Words By Georgia Shakeshaft
Alongside the fear and frustration felt by most at the start of the pandemic, for disabled people, there were inklings of hope that this could be the start of something better. We saw accessibility that we’d been fighting for, such as flexible working and remote access, suddenly happen overnight. With our non-disabled peers now housebound or unable to do things they loved due to the national lockdown, we clung to optimism that we’d be empathised with at long last. Perhaps issues affecting the disabled community would receive the attention they have sorely deserved.
Unfortunately, the hope and community consideration didn’t last long until resolving boredom topped our lives on the priority list for many. The transition also wasn’t quiet. Beaches, brunches and beers plastered on Instagram stories. Morning news programmes regularly weigh up vulnerable people’s lives and the local hairdresser or pub’s re-opening. Thousands of tweets and headlines about ‘getting on with our lives’ and throw the dying and unproductive to the wolves. Being reminded how little your life as a disabled person is worth to your community, and even your friends became inescapable.
A year on from the start of the pandemic, recent ONS figures have stated that 60% of COVID-19 deaths in the UK were disabled people, and the only outrage I’ve seen has been from our community. I want to clarify that I’m aware the government is responsible for the pandemic’s mass death through horrific management. Disabled people are tragically aware that our Conservative government has never cared about our lives and needs. You can read in Dr Frances Ryan’s book ‘Crippled’ about how the effects of austerity have left disabled people sleeping in their wheelchairs, living off of cereal in cold homes, pursuing risky methods of income and remaining in unsafe situations due to the lack of social care funding and accessibility of support.
In 2019, the UN said that the conservatives’ policy of austerity was a violation of disabled peoples’ human rights. Even in the pandemic, shortages of PPE for personal assistants, the pausing of shielding and having to fight for vaccinations show that disabled people are dying the way that a lot of us have lived – ignored.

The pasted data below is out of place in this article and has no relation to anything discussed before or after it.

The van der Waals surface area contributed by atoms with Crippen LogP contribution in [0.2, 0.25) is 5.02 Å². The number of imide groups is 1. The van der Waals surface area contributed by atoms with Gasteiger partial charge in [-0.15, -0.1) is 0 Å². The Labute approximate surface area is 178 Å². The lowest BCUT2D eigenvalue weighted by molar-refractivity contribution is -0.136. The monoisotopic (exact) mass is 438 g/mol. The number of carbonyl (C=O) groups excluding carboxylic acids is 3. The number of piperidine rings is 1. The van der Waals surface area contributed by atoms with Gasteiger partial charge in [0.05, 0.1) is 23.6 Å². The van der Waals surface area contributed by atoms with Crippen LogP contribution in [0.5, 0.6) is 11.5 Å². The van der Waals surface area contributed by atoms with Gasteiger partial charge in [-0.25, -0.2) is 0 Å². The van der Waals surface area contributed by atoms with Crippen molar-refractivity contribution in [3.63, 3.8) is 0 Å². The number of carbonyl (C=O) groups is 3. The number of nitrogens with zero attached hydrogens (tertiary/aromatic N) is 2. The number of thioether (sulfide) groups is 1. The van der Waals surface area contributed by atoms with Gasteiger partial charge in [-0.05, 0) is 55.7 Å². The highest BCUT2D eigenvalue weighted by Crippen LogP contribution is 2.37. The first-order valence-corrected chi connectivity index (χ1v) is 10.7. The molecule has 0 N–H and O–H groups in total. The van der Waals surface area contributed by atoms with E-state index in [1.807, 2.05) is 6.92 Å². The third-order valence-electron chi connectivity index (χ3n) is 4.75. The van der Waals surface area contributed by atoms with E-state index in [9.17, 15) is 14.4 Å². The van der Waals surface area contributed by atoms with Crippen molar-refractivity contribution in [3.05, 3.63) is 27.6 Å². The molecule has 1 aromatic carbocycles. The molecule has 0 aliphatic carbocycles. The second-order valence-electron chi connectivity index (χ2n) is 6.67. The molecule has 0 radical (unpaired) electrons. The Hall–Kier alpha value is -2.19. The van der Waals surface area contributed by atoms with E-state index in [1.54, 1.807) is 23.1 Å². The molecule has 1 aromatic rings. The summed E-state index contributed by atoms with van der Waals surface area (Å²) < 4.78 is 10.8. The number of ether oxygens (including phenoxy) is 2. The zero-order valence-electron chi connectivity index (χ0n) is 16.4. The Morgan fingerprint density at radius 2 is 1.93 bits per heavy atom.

What wasn’t expected and is most heart-breaking of all is watching our communities sacrifice us the way the government has. After the student outrage at Sussex when the Student Union announced they thought the university should close its doors to protect students, I found myself defending my existence to my peers in the comments section who found my vulnerability an inconvenience.
I truly understand that this experience has been a collective trauma for all – we’re missing people, we’re financially and mentally struggling, enveloped in uncertainty and pressure. However, your needs are our needs too; 7 in 10 disabled people have lost income in the pandemic (Scope); we are sick of the same four walls and can’t wait to laugh and hug our friends. Your life is not worth more than ours even though you can’t see us.
We’re exhausted from justifying to people with whom we work and study why we deserve to live and why our mental health suffering from isolation matters too. Some disabled people on social media have posted about preparing packs should they be admitted to the hospital that outlines the people who love and will miss them to avoid the forced DNRs being imposed on so many. We are watching eugenics happen before our eyes and seem to be the only ones paying attention to our death. We’ve watched our friends and co-workers become eugenicists in the name of a good time. Disabled people are everywhere; most of us you won’t see because of the narrow impression you’ve been given of what ‘disabled’ looks like. Disabled people are some of the most adaptable, creative and resilient people I know because we’ve had to be.
We do incredible things and deserve to be here just as much as you. But even if all a disabled person did this week was lie in bed – no person’s capitalist contribution to society should be the measure of if they deserve to live or not. I never want to hear ‘they were going to die soon anyway’ again like any death is somehow acceptable because disabled people look like the 72-year-old man in a wheelchair with a heart condition, and they also look like your 22-year-old friend with Lupus. I’m begging you to help us live – wear a mask, keep your distance, be mindful with your words and urge the government to protect us.